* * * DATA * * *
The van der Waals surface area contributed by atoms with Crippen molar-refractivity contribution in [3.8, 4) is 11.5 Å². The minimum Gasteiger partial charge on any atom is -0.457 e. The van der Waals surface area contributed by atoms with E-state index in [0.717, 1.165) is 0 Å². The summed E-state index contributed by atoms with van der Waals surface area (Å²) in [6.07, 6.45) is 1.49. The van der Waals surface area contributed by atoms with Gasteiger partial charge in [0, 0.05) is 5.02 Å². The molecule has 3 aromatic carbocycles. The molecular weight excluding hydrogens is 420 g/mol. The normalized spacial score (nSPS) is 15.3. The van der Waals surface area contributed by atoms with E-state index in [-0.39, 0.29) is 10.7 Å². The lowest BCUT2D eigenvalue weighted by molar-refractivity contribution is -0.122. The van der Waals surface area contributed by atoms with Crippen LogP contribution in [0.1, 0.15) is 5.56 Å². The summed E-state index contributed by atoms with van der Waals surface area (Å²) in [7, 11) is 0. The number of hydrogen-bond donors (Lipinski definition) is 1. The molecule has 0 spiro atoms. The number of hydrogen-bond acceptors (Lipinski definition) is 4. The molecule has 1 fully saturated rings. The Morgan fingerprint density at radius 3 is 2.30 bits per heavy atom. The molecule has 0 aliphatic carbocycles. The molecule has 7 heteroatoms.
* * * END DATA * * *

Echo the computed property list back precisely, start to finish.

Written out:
The van der Waals surface area contributed by atoms with Crippen molar-refractivity contribution in [3.8, 4) is 11.5 Å². The minimum Gasteiger partial charge on any atom is -0.457 e. The van der Waals surface area contributed by atoms with E-state index in [0.717, 1.165) is 0 Å². The summed E-state index contributed by atoms with van der Waals surface area (Å²) in [6.07, 6.45) is 1.49. The van der Waals surface area contributed by atoms with Gasteiger partial charge in [0, 0.05) is 5.02 Å². The molecule has 3 aromatic carbocycles. The molecular weight excluding hydrogens is 420 g/mol. The normalized spacial score (nSPS) is 15.3. The van der Waals surface area contributed by atoms with E-state index in [-0.39, 0.29) is 10.7 Å². The lowest BCUT2D eigenvalue weighted by molar-refractivity contribution is -0.122. The van der Waals surface area contributed by atoms with Crippen LogP contribution in [0.1, 0.15) is 5.56 Å². The summed E-state index contributed by atoms with van der Waals surface area (Å²) in [7, 11) is 0. The number of hydrogen-bond donors (Lipinski definition) is 1. The molecule has 0 spiro atoms. The number of hydrogen-bond acceptors (Lipinski definition) is 4. The molecule has 1 fully saturated rings. The Morgan fingerprint density at radius 3 is 2.30 bits per heavy atom. The molecule has 0 aliphatic carbocycles. The molecule has 7 heteroatoms.